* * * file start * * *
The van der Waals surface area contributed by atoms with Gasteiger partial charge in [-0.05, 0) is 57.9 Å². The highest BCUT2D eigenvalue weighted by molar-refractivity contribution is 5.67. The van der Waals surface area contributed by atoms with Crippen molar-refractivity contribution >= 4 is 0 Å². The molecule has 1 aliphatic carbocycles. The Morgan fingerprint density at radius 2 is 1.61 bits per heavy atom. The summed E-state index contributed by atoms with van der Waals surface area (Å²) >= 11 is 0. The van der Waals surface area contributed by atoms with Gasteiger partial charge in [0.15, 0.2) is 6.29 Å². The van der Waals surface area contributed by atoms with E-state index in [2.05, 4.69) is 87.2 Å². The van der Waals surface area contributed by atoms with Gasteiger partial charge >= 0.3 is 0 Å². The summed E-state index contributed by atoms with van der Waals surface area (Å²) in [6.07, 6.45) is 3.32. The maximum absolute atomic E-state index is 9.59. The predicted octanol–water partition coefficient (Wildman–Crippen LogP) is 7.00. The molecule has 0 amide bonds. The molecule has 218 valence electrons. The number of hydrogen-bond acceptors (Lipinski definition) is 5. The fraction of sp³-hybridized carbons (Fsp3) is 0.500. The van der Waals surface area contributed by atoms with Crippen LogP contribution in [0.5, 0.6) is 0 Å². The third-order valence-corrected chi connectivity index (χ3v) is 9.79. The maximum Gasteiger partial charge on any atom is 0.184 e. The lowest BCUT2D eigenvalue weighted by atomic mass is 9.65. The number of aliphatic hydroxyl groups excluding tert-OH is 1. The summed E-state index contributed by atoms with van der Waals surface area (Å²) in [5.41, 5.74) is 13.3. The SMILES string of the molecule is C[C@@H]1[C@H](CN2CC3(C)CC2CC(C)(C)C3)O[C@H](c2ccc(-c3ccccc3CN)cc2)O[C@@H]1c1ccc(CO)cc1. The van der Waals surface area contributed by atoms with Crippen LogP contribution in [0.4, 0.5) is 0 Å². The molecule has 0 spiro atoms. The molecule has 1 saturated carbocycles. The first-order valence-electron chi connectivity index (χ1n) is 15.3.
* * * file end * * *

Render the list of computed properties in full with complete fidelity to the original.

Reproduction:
The van der Waals surface area contributed by atoms with Gasteiger partial charge in [-0.05, 0) is 57.9 Å². The highest BCUT2D eigenvalue weighted by molar-refractivity contribution is 5.67. The van der Waals surface area contributed by atoms with Crippen molar-refractivity contribution >= 4 is 0 Å². The molecule has 1 aliphatic carbocycles. The Morgan fingerprint density at radius 2 is 1.61 bits per heavy atom. The summed E-state index contributed by atoms with van der Waals surface area (Å²) >= 11 is 0. The van der Waals surface area contributed by atoms with Gasteiger partial charge in [0.15, 0.2) is 6.29 Å². The van der Waals surface area contributed by atoms with E-state index in [2.05, 4.69) is 87.2 Å². The van der Waals surface area contributed by atoms with Gasteiger partial charge >= 0.3 is 0 Å². The summed E-state index contributed by atoms with van der Waals surface area (Å²) in [6.07, 6.45) is 3.32. The maximum absolute atomic E-state index is 9.59. The predicted octanol–water partition coefficient (Wildman–Crippen LogP) is 7.00. The molecule has 0 amide bonds. The molecule has 218 valence electrons. The number of hydrogen-bond acceptors (Lipinski definition) is 5. The fraction of sp³-hybridized carbons (Fsp3) is 0.500. The van der Waals surface area contributed by atoms with Crippen LogP contribution in [0.5, 0.6) is 0 Å². The third-order valence-corrected chi connectivity index (χ3v) is 9.79. The maximum Gasteiger partial charge on any atom is 0.184 e. The lowest BCUT2D eigenvalue weighted by atomic mass is 9.65. The number of aliphatic hydroxyl groups excluding tert-OH is 1. The summed E-state index contributed by atoms with van der Waals surface area (Å²) in [5.41, 5.74) is 13.3. The SMILES string of the molecule is C[C@@H]1[C@H](CN2CC3(C)CC2CC(C)(C)C3)O[C@H](c2ccc(-c3ccccc3CN)cc2)O[C@@H]1c1ccc(CO)cc1. The van der Waals surface area contributed by atoms with Crippen LogP contribution in [0.4, 0.5) is 0 Å². The molecule has 0 spiro atoms. The molecule has 1 saturated carbocycles. The first-order valence-electron chi connectivity index (χ1n) is 15.3.